Dara wows Corn Exchange

THERE is one place you don't want to sit at a comedy show and that's the front row.Unless you have an overwhelming desire to have the attention of the entire audience focussed directly on you the front row is just not the place to be.

DARA O'BRIAIN

Ipswich Corn Exchange

Last night>

THERE is one place you don't want to sit at a comedy show and that's the front row.

Unless you have an overwhelming desire to have the attention of the entire audience focussed directly on you the front row is just not the place to be.

Today there are half a dozen people who will carry a deepened sense of fear and loathing for the seats near the stage after last night's Dara O'Briain show at Ipswich's Corn Exchange.

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The imposing-looking Irish stand-up brought the audience to life during the first show on his latest national tour.

Sitting in the front seats proved not to be a place for the easily embarrassed. Virtually the entire show centred around the lives of the Ipswich landscape gardener, Stowmarket nightclub owner, Ipswich council worker, transport expert from London and a man who worked in insurance for the police who had the unfortunate role of front row targets.

There was also the journalist/head of production at The Evening Star who didn't escape O'Briain's super quick wit and lightning fast conversation.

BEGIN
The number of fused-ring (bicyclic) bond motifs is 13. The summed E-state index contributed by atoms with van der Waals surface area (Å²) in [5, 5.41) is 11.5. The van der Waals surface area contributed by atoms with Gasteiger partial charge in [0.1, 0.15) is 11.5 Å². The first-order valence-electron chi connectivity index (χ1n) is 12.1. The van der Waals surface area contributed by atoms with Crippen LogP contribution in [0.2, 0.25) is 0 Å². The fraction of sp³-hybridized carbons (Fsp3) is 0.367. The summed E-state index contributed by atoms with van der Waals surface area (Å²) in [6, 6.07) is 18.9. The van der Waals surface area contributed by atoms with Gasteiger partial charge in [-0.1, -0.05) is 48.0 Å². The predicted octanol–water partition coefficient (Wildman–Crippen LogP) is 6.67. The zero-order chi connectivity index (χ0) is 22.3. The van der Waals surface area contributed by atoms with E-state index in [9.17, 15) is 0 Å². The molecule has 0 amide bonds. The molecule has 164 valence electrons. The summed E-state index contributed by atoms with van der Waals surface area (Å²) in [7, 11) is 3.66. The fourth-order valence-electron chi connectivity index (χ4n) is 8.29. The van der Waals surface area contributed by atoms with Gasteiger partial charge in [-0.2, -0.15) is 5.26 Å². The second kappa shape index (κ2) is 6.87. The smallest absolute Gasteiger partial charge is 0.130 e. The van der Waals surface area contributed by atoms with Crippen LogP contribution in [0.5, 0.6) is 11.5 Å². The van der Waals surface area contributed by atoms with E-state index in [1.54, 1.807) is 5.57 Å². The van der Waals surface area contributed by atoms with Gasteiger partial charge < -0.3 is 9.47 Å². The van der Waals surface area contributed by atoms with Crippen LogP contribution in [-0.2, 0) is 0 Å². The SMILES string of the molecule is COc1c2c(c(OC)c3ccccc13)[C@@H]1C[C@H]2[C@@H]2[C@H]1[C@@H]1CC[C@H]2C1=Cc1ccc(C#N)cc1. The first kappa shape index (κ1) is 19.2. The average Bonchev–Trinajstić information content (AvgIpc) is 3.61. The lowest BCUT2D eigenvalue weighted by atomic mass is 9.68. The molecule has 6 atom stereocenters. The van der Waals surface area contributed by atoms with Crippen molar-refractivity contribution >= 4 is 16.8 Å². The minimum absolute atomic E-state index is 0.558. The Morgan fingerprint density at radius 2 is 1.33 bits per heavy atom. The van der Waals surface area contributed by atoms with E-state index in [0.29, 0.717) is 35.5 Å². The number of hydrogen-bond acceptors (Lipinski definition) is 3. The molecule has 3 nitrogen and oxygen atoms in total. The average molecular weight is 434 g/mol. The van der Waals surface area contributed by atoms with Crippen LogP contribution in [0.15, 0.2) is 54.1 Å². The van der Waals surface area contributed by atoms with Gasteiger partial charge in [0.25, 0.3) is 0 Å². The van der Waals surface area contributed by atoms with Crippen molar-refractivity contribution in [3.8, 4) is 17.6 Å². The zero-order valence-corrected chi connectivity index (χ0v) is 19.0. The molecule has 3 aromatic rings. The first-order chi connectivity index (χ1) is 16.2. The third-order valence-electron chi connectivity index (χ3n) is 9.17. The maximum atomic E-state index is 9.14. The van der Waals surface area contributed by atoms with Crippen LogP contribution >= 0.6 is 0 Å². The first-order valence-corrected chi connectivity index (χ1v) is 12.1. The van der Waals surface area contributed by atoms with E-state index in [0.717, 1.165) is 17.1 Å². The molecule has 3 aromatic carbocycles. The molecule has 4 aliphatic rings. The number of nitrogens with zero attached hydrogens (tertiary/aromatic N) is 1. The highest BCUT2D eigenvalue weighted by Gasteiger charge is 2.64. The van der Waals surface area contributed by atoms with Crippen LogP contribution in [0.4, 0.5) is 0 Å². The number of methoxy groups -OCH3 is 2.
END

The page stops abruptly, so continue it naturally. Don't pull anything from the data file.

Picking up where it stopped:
O'Briain's strong Irish accent and machine-gun-like delivery meant his appeals for participation from the packed hall went largely unanswered during the first half of the show but he won them over in the end.

At times it was as if many couldn't keep up with his rapid-fire jokes, still digesting one comment as he raced through another story or dashed to interrogate another audience member.

Luckily for the 34-year-old the audience gradually caught up and he lucked upon a guide dog trainer who met his fiancé on a blind date early in the second half of the show and that provided him with enough jokes to carry him through.

By the end O'Briain had the whole audience cheering as he raced through a monologue, created on the spot, about the lives of the individuals who had gone out for a night's entertainment and ended up being the entertainment.

Given their appreciative response at the end of the show, the audience warmed to O'Briain's unpredictable approach and found themselves in awe of his ability to think on his feet.

Grant Sherlock

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